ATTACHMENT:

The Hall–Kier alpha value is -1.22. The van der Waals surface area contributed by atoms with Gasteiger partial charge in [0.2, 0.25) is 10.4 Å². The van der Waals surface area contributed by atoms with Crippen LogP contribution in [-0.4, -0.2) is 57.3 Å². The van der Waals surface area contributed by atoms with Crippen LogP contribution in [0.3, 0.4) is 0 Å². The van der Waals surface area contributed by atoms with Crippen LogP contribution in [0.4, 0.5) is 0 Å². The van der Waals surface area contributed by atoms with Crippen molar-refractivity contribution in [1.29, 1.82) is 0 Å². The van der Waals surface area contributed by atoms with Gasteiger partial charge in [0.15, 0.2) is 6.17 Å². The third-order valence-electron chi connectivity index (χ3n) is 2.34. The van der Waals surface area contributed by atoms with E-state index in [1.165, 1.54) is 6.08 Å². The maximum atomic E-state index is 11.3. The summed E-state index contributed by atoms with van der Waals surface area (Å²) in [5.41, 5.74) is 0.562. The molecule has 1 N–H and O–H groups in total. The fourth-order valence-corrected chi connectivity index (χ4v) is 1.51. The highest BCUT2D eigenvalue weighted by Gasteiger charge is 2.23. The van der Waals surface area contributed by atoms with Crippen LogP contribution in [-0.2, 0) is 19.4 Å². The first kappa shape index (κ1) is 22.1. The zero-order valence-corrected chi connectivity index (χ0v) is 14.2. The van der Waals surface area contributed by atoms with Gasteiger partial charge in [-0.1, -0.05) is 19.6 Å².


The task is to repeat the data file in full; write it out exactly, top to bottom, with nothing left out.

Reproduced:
The Hall–Kier alpha value is -1.22. The van der Waals surface area contributed by atoms with Gasteiger partial charge in [0.2, 0.25) is 10.4 Å². The van der Waals surface area contributed by atoms with Crippen LogP contribution in [-0.4, -0.2) is 57.3 Å². The van der Waals surface area contributed by atoms with Crippen LogP contribution in [0.3, 0.4) is 0 Å². The van der Waals surface area contributed by atoms with Crippen LogP contribution in [0.4, 0.5) is 0 Å². The van der Waals surface area contributed by atoms with Crippen molar-refractivity contribution in [1.29, 1.82) is 0 Å². The van der Waals surface area contributed by atoms with Gasteiger partial charge in [0.15, 0.2) is 6.17 Å². The third-order valence-electron chi connectivity index (χ3n) is 2.34. The van der Waals surface area contributed by atoms with E-state index in [1.165, 1.54) is 6.08 Å². The maximum atomic E-state index is 11.3. The summed E-state index contributed by atoms with van der Waals surface area (Å²) in [5.41, 5.74) is 0.562. The molecule has 1 N–H and O–H groups in total. The fourth-order valence-corrected chi connectivity index (χ4v) is 1.51. The highest BCUT2D eigenvalue weighted by Gasteiger charge is 2.23. The van der Waals surface area contributed by atoms with Crippen LogP contribution in [-0.2, 0) is 19.4 Å². The first kappa shape index (κ1) is 22.1. The zero-order valence-corrected chi connectivity index (χ0v) is 14.2. The van der Waals surface area contributed by atoms with Gasteiger partial charge in [-0.1, -0.05) is 19.6 Å².